Listen to the sermon from Sunday, August 28, 2016 titled “Where’s the Lord?” by Rev. Dr. Larry Bethune.
Jeremiah is known as “the weeping prophet” because of his self-reflective laments anticipating modern psychotherapy. But in our passage today, it is God who is whining and weeping. “What wrong did your ancestors find in me that they went far from me, and went after worthless things, and became worthless themselves?” They did not say, ‘Where’s the Lord who brought us up from the land of Egypt…’ ”
God’s own peeps had gone gaga for the bawdy Baal cults to the point where they not only forgot everything God had done for them, but even quit seeking God altogether.
Surely God would make the same complaint in our day, because our modern God-replacements have proliferated far beyond a few Baal statues, while participation in historic organized worship or classical spiritual practices has dropped like a rock even among people who consider themselves “spiritual.”
“See if there has ever been such a thing,” God gripes, “Has a nation changed its gods, even though they are no gods? But my people have changed their glory for something that does not profit.” God has a point. We do keep giving ourselves to pursuits that have no lasting life in them. When you get what you want, what will you have?
But I think we moderns might respond, “Well, where is the Lord, then?” God is playing hard to get these days.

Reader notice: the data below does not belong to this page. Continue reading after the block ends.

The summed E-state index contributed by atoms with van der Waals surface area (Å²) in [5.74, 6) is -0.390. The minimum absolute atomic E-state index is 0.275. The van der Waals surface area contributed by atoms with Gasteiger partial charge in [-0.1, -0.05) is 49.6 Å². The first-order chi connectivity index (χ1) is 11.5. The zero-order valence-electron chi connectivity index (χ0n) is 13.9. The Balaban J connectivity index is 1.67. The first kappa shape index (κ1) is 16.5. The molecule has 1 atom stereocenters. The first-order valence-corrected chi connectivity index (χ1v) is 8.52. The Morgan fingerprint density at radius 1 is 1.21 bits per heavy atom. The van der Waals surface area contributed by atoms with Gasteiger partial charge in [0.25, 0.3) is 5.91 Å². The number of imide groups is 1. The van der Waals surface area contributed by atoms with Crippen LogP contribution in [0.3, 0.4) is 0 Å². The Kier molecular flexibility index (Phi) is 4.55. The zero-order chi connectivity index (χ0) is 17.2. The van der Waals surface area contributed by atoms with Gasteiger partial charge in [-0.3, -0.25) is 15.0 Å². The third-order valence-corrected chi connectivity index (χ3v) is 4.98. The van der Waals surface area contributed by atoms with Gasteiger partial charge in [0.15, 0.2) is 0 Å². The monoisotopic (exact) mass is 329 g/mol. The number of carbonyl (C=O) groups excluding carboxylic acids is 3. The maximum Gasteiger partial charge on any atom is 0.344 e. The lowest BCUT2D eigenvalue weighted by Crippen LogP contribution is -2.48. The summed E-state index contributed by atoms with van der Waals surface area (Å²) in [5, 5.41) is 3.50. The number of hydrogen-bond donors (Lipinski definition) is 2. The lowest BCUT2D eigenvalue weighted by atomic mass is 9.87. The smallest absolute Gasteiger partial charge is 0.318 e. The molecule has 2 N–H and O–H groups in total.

The Hasidic rabbi Baruch of Medzebozh said,
Imagine two children playing hide and seek; one hides and the other does not look for him. God is hiding and (we are) not seeking. Imagine (God’s) distress!
But that begs the question, doesn’t it? Why does it seem like God is hiding? Especially in those times when we are desperately seeking, or as the psalmist puts it, “hungering and thirsting” after God?
God is harder for us to flocate than the proverbial Waldo, though I want to say God is all over this scene. Back to that later.
It’s always been this way. You can’t nail God down. Increasingly since Marco Polo our exposure to the diversity of beliefs about God has created confusion. The world’s great religions don’t agree, even Christians don’t agree on who God is and what God wants, and we’ve all had enough of violent abuse in God’s name. No wonder people look at this human confusion and decide it’s all relative, it doesn’t matter what you believe, or even, there is no God, so why bother seeking God at all? This, of course, is a false conclusion throwing out the baby with the bath water.